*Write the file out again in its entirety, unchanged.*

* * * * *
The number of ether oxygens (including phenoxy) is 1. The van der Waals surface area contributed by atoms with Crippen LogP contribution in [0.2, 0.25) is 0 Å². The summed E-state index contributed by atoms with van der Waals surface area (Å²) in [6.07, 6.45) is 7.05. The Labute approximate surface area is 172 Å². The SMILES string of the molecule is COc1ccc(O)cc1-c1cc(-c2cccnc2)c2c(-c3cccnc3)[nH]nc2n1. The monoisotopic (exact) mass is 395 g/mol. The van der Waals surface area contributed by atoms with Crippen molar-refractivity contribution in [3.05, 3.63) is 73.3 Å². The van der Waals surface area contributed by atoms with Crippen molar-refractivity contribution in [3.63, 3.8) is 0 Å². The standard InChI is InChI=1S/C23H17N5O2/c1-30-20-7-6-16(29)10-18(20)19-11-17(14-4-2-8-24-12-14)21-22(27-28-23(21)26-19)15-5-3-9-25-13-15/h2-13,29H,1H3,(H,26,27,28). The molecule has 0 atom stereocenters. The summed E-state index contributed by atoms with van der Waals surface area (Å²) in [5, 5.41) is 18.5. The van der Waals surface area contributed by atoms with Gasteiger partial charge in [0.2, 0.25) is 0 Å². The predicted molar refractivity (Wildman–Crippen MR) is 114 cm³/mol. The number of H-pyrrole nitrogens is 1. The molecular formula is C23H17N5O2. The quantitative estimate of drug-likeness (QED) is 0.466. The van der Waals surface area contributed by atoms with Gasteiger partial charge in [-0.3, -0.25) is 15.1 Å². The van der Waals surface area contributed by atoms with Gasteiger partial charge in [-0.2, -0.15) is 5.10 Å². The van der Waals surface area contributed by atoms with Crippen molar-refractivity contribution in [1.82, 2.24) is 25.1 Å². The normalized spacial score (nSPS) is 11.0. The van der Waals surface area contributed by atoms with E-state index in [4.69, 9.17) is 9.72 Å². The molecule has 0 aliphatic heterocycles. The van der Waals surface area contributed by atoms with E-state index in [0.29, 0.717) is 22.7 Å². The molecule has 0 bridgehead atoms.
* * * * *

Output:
The number of ether oxygens (including phenoxy) is 1. The van der Waals surface area contributed by atoms with Crippen LogP contribution in [0.2, 0.25) is 0 Å². The summed E-state index contributed by atoms with van der Waals surface area (Å²) in [6.07, 6.45) is 7.05. The Labute approximate surface area is 172 Å². The SMILES string of the molecule is COc1ccc(O)cc1-c1cc(-c2cccnc2)c2c(-c3cccnc3)[nH]nc2n1. The monoisotopic (exact) mass is 395 g/mol. The van der Waals surface area contributed by atoms with Crippen molar-refractivity contribution in [3.05, 3.63) is 73.3 Å². The van der Waals surface area contributed by atoms with Crippen molar-refractivity contribution in [3.63, 3.8) is 0 Å². The standard InChI is InChI=1S/C23H17N5O2/c1-30-20-7-6-16(29)10-18(20)19-11-17(14-4-2-8-24-12-14)21-22(27-28-23(21)26-19)15-5-3-9-25-13-15/h2-13,29H,1H3,(H,26,27,28). The molecule has 0 atom stereocenters. The summed E-state index contributed by atoms with van der Waals surface area (Å²) in [5, 5.41) is 18.5. The van der Waals surface area contributed by atoms with Gasteiger partial charge in [0.2, 0.25) is 0 Å². The predicted molar refractivity (Wildman–Crippen MR) is 114 cm³/mol. The number of H-pyrrole nitrogens is 1. The molecular formula is C23H17N5O2. The quantitative estimate of drug-likeness (QED) is 0.466. The van der Waals surface area contributed by atoms with Gasteiger partial charge in [-0.3, -0.25) is 15.1 Å². The van der Waals surface area contributed by atoms with Gasteiger partial charge in [-0.2, -0.15) is 5.10 Å². The van der Waals surface area contributed by atoms with Crippen molar-refractivity contribution in [1.82, 2.24) is 25.1 Å². The normalized spacial score (nSPS) is 11.0. The van der Waals surface area contributed by atoms with E-state index in [4.69, 9.17) is 9.72 Å². The molecule has 0 aliphatic heterocycles. The van der Waals surface area contributed by atoms with E-state index in [0.29, 0.717) is 22.7 Å². The molecule has 0 bridgehead atoms.